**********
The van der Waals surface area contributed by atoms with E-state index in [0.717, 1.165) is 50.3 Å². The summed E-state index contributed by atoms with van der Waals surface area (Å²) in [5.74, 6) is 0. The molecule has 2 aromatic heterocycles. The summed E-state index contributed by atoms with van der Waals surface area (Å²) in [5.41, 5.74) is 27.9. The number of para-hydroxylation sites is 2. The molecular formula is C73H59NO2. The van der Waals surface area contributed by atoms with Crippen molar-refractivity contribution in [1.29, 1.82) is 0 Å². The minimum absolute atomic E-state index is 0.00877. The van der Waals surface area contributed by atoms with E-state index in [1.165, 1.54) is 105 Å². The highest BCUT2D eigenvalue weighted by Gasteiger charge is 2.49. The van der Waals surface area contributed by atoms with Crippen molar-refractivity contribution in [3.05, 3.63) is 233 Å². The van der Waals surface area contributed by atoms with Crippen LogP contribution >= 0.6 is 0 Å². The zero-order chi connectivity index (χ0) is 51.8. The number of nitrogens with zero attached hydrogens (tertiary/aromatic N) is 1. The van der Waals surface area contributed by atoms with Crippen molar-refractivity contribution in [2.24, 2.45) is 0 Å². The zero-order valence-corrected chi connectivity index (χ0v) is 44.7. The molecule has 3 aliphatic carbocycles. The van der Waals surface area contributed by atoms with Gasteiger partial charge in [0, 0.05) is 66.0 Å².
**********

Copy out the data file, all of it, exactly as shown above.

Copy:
The van der Waals surface area contributed by atoms with E-state index in [0.717, 1.165) is 50.3 Å². The summed E-state index contributed by atoms with van der Waals surface area (Å²) in [5.74, 6) is 0. The molecule has 2 aromatic heterocycles. The summed E-state index contributed by atoms with van der Waals surface area (Å²) in [5.41, 5.74) is 27.9. The number of para-hydroxylation sites is 2. The molecular formula is C73H59NO2. The van der Waals surface area contributed by atoms with Crippen molar-refractivity contribution in [1.29, 1.82) is 0 Å². The minimum absolute atomic E-state index is 0.00877. The van der Waals surface area contributed by atoms with E-state index in [1.165, 1.54) is 105 Å². The highest BCUT2D eigenvalue weighted by Gasteiger charge is 2.49. The van der Waals surface area contributed by atoms with Crippen molar-refractivity contribution in [3.05, 3.63) is 233 Å². The van der Waals surface area contributed by atoms with Crippen LogP contribution >= 0.6 is 0 Å². The zero-order chi connectivity index (χ0) is 51.8. The number of nitrogens with zero attached hydrogens (tertiary/aromatic N) is 1. The van der Waals surface area contributed by atoms with Crippen molar-refractivity contribution in [2.24, 2.45) is 0 Å². The zero-order valence-corrected chi connectivity index (χ0v) is 44.7. The molecule has 3 aliphatic carbocycles. The van der Waals surface area contributed by atoms with Gasteiger partial charge in [0, 0.05) is 66.0 Å².